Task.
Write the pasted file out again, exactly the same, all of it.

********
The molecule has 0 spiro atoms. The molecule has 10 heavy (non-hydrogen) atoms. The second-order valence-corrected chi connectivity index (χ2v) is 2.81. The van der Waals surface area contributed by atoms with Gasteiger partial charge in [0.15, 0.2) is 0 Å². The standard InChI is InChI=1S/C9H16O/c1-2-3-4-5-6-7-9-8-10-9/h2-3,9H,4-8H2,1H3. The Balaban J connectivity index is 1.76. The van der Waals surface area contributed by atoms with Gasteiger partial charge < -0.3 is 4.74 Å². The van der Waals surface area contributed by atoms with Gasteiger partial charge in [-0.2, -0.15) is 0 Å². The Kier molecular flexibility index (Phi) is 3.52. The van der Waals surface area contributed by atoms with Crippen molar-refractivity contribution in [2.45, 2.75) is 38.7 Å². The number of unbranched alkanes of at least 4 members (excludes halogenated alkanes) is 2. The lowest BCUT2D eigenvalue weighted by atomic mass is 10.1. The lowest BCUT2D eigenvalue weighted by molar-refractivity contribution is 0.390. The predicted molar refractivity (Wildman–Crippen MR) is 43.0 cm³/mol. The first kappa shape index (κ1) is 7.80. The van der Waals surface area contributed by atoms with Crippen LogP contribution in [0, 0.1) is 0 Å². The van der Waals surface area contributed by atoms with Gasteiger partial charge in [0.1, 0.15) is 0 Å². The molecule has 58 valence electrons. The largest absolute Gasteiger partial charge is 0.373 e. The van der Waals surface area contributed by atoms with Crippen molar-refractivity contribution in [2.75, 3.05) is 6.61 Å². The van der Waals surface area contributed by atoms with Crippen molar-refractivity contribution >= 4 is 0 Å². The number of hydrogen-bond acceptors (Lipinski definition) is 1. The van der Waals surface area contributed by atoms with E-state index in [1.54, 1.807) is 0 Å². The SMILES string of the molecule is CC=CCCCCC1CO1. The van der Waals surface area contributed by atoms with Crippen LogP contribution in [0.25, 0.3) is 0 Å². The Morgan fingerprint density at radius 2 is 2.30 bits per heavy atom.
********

The molecule has 0 spiro atoms. The molecule has 10 heavy (non-hydrogen) atoms. The second-order valence-corrected chi connectivity index (χ2v) is 2.81. The van der Waals surface area contributed by atoms with Gasteiger partial charge in [0.15, 0.2) is 0 Å². The standard InChI is InChI=1S/C9H16O/c1-2-3-4-5-6-7-9-8-10-9/h2-3,9H,4-8H2,1H3. The Balaban J connectivity index is 1.76. The van der Waals surface area contributed by atoms with Gasteiger partial charge < -0.3 is 4.74 Å². The van der Waals surface area contributed by atoms with Gasteiger partial charge in [-0.2, -0.15) is 0 Å². The Kier molecular flexibility index (Phi) is 3.52. The van der Waals surface area contributed by atoms with Crippen molar-refractivity contribution in [2.45, 2.75) is 38.7 Å². The number of unbranched alkanes of at least 4 members (excludes halogenated alkanes) is 2. The lowest BCUT2D eigenvalue weighted by atomic mass is 10.1. The lowest BCUT2D eigenvalue weighted by molar-refractivity contribution is 0.390. The predicted molar refractivity (Wildman–Crippen MR) is 43.0 cm³/mol. The first kappa shape index (κ1) is 7.80. The van der Waals surface area contributed by atoms with Crippen LogP contribution in [0, 0.1) is 0 Å². The van der Waals surface area contributed by atoms with Gasteiger partial charge in [0.1, 0.15) is 0 Å². The molecule has 58 valence electrons. The largest absolute Gasteiger partial charge is 0.373 e. The van der Waals surface area contributed by atoms with Crippen molar-refractivity contribution in [2.75, 3.05) is 6.61 Å². The van der Waals surface area contributed by atoms with Crippen molar-refractivity contribution >= 4 is 0 Å². The number of hydrogen-bond acceptors (Lipinski definition) is 1. The van der Waals surface area contributed by atoms with E-state index in [1.54, 1.807) is 0 Å². The SMILES string of the molecule is CC=CCCCCC1CO1. The van der Waals surface area contributed by atoms with Crippen LogP contribution in [0.25, 0.3) is 0 Å². The Morgan fingerprint density at radius 2 is 2.30 bits per heavy atom.